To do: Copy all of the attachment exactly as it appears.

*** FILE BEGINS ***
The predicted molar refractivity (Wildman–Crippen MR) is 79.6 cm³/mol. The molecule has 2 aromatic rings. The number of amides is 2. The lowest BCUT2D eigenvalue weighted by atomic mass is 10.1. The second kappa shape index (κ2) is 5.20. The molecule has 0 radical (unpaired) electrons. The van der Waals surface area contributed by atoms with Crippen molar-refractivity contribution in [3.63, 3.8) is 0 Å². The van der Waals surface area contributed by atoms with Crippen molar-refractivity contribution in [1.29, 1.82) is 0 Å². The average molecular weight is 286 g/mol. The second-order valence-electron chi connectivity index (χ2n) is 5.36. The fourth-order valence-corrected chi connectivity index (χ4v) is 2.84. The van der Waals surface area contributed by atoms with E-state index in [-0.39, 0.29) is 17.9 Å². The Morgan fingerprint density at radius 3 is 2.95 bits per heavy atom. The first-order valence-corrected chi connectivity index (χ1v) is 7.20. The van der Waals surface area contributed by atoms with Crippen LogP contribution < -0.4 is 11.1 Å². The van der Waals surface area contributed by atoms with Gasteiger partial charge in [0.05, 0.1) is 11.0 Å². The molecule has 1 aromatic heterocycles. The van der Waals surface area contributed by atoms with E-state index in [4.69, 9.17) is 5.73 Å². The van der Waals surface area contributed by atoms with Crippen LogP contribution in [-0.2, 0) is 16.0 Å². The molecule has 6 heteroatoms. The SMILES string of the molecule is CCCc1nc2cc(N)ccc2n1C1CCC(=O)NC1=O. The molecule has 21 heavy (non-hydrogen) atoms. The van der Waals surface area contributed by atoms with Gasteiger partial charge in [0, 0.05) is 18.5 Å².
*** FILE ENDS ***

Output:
The predicted molar refractivity (Wildman–Crippen MR) is 79.6 cm³/mol. The molecule has 2 aromatic rings. The number of amides is 2. The lowest BCUT2D eigenvalue weighted by atomic mass is 10.1. The second kappa shape index (κ2) is 5.20. The molecule has 0 radical (unpaired) electrons. The van der Waals surface area contributed by atoms with Crippen molar-refractivity contribution in [3.63, 3.8) is 0 Å². The van der Waals surface area contributed by atoms with Crippen molar-refractivity contribution in [1.29, 1.82) is 0 Å². The average molecular weight is 286 g/mol. The second-order valence-electron chi connectivity index (χ2n) is 5.36. The fourth-order valence-corrected chi connectivity index (χ4v) is 2.84. The van der Waals surface area contributed by atoms with E-state index in [-0.39, 0.29) is 17.9 Å². The Morgan fingerprint density at radius 3 is 2.95 bits per heavy atom. The first-order valence-corrected chi connectivity index (χ1v) is 7.20. The van der Waals surface area contributed by atoms with Crippen LogP contribution < -0.4 is 11.1 Å². The van der Waals surface area contributed by atoms with Gasteiger partial charge in [0.05, 0.1) is 11.0 Å². The molecule has 1 aromatic heterocycles. The van der Waals surface area contributed by atoms with E-state index in [4.69, 9.17) is 5.73 Å². The van der Waals surface area contributed by atoms with Crippen LogP contribution in [-0.2, 0) is 16.0 Å². The molecule has 6 heteroatoms. The SMILES string of the molecule is CCCc1nc2cc(N)ccc2n1C1CCC(=O)NC1=O. The molecule has 21 heavy (non-hydrogen) atoms. The van der Waals surface area contributed by atoms with Gasteiger partial charge in [0, 0.05) is 18.5 Å².